Saturday, April 30, 2016

Digital Photo Art – Doors
I played around with the theme of “doors” for this series of digital photo art pieces.  I truly love playing with combining my photography and collage in this manner – come take a look!
Guardian of the Keys
This piece has a cemetery door and angel from the Cemetery at Ricoleta as its focal points.  Ricoleta is an amazing place – almost like a small city that happens to also be a cemetery.  Eva Peron – Evita – is buried there in her family’s mausoleum.  The angel is one of my favorites from the cemetery, as she seems to be so full of sorrow, it practically oozes from her.  The foundation of this piece, as is the case with all of these pieces, is background pages I’ve created using CitraSolv and magazine pages.  I then blended some handwriting pages into that, added my door and angel images and finished off the piece with specialty brushes in Photoshop Elements from Falln Stock.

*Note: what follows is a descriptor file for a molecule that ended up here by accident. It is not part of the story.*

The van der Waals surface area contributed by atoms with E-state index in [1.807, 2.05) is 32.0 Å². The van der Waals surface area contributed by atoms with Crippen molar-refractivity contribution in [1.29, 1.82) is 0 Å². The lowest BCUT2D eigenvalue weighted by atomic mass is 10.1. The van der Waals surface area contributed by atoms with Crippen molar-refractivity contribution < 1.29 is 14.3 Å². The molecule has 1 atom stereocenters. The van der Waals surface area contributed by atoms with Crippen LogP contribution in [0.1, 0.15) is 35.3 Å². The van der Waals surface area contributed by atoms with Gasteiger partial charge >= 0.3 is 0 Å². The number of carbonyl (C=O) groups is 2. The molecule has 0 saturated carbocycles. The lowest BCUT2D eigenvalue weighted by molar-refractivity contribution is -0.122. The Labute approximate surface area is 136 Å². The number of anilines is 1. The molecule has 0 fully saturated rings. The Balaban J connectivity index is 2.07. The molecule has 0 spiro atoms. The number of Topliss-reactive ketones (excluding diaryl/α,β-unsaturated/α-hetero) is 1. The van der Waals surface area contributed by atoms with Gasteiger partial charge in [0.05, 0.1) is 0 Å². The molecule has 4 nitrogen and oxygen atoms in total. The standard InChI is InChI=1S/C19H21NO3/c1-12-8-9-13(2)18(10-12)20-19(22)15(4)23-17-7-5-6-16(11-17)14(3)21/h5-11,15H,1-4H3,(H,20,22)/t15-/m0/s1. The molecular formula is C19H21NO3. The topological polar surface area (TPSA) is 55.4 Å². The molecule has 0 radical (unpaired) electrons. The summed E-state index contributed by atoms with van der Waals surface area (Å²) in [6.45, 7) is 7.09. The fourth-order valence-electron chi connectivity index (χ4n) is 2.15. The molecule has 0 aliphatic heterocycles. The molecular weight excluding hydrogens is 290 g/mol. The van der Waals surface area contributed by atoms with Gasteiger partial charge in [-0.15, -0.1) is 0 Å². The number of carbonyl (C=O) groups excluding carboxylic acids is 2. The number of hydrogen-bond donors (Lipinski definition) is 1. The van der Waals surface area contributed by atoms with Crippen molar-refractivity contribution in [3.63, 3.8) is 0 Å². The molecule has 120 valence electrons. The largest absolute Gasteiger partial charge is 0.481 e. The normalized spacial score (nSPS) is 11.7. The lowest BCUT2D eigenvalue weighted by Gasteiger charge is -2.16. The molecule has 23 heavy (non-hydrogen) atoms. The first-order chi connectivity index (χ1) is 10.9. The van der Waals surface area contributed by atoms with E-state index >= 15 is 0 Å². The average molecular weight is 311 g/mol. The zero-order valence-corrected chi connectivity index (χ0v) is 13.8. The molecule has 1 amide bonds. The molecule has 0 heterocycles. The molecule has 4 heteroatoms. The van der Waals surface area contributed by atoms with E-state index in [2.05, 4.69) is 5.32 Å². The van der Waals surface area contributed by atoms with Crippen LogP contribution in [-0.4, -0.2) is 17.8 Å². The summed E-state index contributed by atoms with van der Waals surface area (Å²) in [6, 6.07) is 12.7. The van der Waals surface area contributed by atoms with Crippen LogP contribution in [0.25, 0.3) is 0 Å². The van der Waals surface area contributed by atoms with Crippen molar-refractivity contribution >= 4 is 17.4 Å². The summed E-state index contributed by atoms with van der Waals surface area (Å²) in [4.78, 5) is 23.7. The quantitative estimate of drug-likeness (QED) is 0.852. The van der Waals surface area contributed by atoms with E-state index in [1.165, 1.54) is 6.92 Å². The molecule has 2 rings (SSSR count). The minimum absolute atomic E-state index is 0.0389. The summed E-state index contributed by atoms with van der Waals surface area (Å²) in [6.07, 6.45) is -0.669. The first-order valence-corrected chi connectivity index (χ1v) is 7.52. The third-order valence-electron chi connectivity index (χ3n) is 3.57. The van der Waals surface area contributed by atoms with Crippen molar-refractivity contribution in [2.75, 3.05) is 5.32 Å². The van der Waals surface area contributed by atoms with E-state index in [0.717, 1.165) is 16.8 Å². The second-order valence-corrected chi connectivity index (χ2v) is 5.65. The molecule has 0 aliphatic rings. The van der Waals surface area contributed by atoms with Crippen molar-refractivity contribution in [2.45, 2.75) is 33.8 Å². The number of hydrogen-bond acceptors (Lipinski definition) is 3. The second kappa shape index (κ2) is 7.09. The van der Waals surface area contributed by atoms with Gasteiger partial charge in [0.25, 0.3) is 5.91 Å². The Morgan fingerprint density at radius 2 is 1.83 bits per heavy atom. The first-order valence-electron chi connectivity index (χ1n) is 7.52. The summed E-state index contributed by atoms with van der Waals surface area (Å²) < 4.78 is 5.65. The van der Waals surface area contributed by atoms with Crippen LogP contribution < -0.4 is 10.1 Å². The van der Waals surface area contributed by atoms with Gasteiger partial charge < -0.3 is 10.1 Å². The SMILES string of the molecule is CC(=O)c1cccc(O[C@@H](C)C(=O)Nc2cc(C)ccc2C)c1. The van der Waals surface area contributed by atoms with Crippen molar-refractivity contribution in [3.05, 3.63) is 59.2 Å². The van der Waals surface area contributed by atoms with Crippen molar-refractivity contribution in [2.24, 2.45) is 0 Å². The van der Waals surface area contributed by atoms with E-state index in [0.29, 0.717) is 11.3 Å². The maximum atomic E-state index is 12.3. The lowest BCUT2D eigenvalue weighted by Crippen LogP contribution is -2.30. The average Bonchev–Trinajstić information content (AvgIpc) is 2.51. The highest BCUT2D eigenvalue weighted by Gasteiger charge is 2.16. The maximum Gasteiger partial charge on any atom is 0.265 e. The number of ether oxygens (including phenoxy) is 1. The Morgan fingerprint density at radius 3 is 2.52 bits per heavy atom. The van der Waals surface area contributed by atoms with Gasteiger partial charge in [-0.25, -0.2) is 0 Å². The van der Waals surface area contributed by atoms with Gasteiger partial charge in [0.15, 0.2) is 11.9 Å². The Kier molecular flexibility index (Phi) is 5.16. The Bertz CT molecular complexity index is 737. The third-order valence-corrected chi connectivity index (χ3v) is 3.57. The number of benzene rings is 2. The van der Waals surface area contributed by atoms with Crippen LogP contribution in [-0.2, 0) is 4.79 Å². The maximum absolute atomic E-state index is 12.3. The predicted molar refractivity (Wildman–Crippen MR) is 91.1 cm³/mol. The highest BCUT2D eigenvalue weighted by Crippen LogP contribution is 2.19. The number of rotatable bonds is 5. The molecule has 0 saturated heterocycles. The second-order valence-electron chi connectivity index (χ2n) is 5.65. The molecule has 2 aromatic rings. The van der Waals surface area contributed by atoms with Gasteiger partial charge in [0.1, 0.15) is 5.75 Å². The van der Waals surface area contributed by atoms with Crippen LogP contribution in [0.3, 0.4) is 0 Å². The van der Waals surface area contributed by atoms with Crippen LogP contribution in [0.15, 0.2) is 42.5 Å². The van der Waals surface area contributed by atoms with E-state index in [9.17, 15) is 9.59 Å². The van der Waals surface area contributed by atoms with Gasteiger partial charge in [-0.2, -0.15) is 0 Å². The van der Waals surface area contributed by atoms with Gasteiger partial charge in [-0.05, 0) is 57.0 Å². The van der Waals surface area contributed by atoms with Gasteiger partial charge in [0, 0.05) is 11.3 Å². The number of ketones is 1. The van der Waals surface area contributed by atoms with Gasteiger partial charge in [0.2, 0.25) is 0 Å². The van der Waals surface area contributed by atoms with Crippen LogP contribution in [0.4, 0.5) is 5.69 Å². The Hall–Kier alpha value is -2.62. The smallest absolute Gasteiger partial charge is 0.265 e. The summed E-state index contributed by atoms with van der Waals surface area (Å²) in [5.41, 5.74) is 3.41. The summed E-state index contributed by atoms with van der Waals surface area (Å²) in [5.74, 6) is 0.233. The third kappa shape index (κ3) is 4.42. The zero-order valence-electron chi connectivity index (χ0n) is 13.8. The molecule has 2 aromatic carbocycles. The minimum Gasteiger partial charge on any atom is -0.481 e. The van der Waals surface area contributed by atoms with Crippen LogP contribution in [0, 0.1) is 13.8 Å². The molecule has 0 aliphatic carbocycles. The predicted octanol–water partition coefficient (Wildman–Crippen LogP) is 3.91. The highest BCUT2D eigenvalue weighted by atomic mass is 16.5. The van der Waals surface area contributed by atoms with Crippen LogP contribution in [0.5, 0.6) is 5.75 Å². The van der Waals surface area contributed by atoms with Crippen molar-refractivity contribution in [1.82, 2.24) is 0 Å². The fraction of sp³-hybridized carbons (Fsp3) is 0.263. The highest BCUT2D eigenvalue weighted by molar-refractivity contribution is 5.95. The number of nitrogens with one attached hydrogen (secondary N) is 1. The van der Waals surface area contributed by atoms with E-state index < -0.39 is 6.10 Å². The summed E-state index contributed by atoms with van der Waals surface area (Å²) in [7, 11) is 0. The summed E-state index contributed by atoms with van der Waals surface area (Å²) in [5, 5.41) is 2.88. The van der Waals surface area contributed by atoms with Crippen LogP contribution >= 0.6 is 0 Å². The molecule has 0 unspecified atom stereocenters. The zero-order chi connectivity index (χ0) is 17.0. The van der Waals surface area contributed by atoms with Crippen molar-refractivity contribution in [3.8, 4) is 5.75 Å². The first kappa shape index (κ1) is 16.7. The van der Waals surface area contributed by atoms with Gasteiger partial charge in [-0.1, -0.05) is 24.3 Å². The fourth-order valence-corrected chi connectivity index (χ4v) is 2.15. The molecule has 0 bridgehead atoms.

Laundry Day on the Balcony
When we were in Palermo, Italy, last fall, it seemed to be laundry day – many of the balconies had the residents’ laundry out to dry on their balconies.  This balcony seem particularly photogenic, and is one of my favorites from that day.  Can’t you almost feel the soft breeze drying the clothes?  This piece, again, has a CitraSolve background as its foundation, with special brushes added from Photoshop Elements. 
Palermo Church Door
I took this image thru the window of our tour bus while we were in Palermo, and at the time, I worried that glare from the window would wreck the image.  However, I really liked the way the glare caused a sort of reflection that added a nice bit of texture to the image.  For this piece, I blended my CitraSolv background with some vintage sheet music.  I purposefully selected the background with some red tones in it to pick up on the handles of the church doors, and then added specialty brushes by soul poison and ss to pick up on that reddish tone and the underlying grey tones of the bricks in the image.  Coffeering brushes by on thin air complete the piece.
Southwestern Keys
The inspiration for this piece lay closer to home – in the small town of Gallisteo, New Mexico, not far from where we live.  This door, or gate, leads to someone’s yard, and just seemed like a great fit for my “door” theme.  This time, I blended vintage handwriting with a CitraSolv background and added special brushes by jh and Falln Stock in Photoshop Elements to finish out the piece.

Friday, April 29, 2016